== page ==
Background and objective Infants with hypoxic-ischemic encephalopathy (HIE) are treated with therapeutic hypothermia (HT). Following perinatal asphyxia amplitude-integrated EEG (aEEG) and near-infrared spectroscopy (NIRS) are used to determine prognosis. We aimed to assess the prognostic value of aEEG and NIRS during HT.
Methods 40 term infants with HIE and treatment with HT were retrospectively studied. aEEG and NIRS were started immediately following admission. aEEGs were assessed by pattern recognition: background pattern (BP), presence of sleep wake cycling (SWC) and epileptic activity (EA) were appraised. Recordings during HT (72 hrs) were analysed.
Results 84% of infants had an abnormal BP (discontinuous normal voltage, burst suppression (BS), continuous low voltage (CLV) or flat trace (FT)) at admission. The LR+ (95% CI) of an severely abnormal BP (BS, CLV, FT) for mortality was 1.97 (1.24–3.12) at 6h after birth and increased to 4.5 (3.16–6.39) at 24h, 6.3 (2.04–19.4) at 48h and 6.19 (1.93–19.8) at 72h. LR+ of BS for mortality was below 1 at any time. LR+ of EA for mortality was 4.95 (2.20–11.1), the type of EA (e.g. status epilepticus) was not predictive. LR+ of SWC for survival was 10.7 (1.62–70). RcSO2 increased from 6 to 72h after birth, but was not different at any time between infants that died or survived.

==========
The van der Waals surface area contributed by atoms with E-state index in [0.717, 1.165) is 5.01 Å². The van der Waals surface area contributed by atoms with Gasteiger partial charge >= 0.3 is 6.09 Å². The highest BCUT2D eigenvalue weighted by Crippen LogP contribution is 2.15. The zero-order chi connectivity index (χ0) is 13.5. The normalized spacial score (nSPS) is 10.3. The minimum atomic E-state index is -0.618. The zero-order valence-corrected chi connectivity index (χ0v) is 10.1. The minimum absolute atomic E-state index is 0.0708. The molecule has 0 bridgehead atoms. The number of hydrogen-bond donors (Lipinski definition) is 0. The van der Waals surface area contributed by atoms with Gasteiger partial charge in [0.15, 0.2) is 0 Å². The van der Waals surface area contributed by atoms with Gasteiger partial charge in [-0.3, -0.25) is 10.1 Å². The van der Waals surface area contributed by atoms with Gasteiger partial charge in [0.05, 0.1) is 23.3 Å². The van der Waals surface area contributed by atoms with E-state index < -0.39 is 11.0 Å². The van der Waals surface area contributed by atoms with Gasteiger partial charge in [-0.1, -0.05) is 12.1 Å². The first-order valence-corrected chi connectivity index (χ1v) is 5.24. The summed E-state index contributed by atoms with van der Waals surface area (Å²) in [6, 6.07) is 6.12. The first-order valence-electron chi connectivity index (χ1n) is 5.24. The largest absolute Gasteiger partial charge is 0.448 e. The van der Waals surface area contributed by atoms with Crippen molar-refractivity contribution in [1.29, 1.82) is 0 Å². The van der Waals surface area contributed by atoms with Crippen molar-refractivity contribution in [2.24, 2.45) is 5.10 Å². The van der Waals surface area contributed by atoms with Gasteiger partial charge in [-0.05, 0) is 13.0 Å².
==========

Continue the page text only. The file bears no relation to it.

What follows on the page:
Conclusion aEEG during HT can still be used to predict risk for mortality of HIE, especially beyond 24 hrs. BS is frequently not associated with a fatal outcome. RcSO2 has no additional value to predict mortality.